KABUL, Afghanistan -- A person wearing an Afghan army uniform shot and killed a service member from the American-led coalition in eastern Afghanistan on Thursday before being shot dead himself, Afghan and coalition officials said.
It was the second time in a week that someone believed to be a member of the Afghan security forces turned his weapon on foreign troops. But the overall violence, known as insider or green-on-blue attacks, remains down sharply from last year, when it provoked a crisis of confidence in the coalition mission to train Afghan forces.
The coalition provided few details about Thursday's attack. It said one of its service members had been shot and killed by an individual wearing an Afghan security forces uniform -- standard phrasing in these instances -- and that the gunman was then killed at a base in eastern Afghanistan.
The statement did not elaborate, apart from saying that the scene of the attack had been secured and that an investigation was under way.
But Afghan officials said that an Afghan soldier, or someone wearing an army uniform, had killed an American soldier at a base in the Gerda Sarai District of Paktia Province.
Rohullah Samon, a spokesman for the provincial government, said the attack took place during a training exercise on the joint base. The attacker was killed, Mr. Samon said, though he did not specify whether Afghan or American soldiers were the ones who returned fire.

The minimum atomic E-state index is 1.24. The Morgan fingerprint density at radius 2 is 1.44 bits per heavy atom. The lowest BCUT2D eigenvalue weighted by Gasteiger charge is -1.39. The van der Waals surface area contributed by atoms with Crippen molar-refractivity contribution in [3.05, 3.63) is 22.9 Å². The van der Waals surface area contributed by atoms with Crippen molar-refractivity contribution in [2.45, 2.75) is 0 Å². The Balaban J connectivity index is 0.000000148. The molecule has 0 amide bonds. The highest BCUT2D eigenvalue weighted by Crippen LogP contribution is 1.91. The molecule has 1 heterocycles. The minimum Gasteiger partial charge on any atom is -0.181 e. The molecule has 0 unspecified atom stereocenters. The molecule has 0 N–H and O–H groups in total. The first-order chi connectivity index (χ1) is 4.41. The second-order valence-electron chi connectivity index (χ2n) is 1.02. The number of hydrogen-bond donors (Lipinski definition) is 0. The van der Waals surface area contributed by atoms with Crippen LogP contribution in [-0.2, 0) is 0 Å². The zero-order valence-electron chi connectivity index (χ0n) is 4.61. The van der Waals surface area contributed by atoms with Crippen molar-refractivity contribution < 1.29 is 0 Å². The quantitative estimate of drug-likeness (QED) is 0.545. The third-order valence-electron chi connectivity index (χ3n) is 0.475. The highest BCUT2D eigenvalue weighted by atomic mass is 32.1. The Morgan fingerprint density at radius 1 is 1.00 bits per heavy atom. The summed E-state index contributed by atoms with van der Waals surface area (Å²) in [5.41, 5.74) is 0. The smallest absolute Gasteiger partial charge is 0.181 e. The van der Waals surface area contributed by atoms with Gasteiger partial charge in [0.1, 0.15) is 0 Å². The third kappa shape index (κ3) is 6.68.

The Taliban took responsibility for the attack, according to The Associated Press. Though insurgents often claim such attacks, most Afghan and American officials believe the violence is more often caused by personal enmity or cultural tension.
Last year's spike in insider attacks prompted American, European and Afghan commanders, assisted by the Afghan intelligence services, to begin a broad effort to curb the violence. The efforts appear to have worked, with the number of coalition service members killed in insider attacks dropping from more than 60 last year, a record, to 14 so far this year.
This article originally appeared in The New York Times.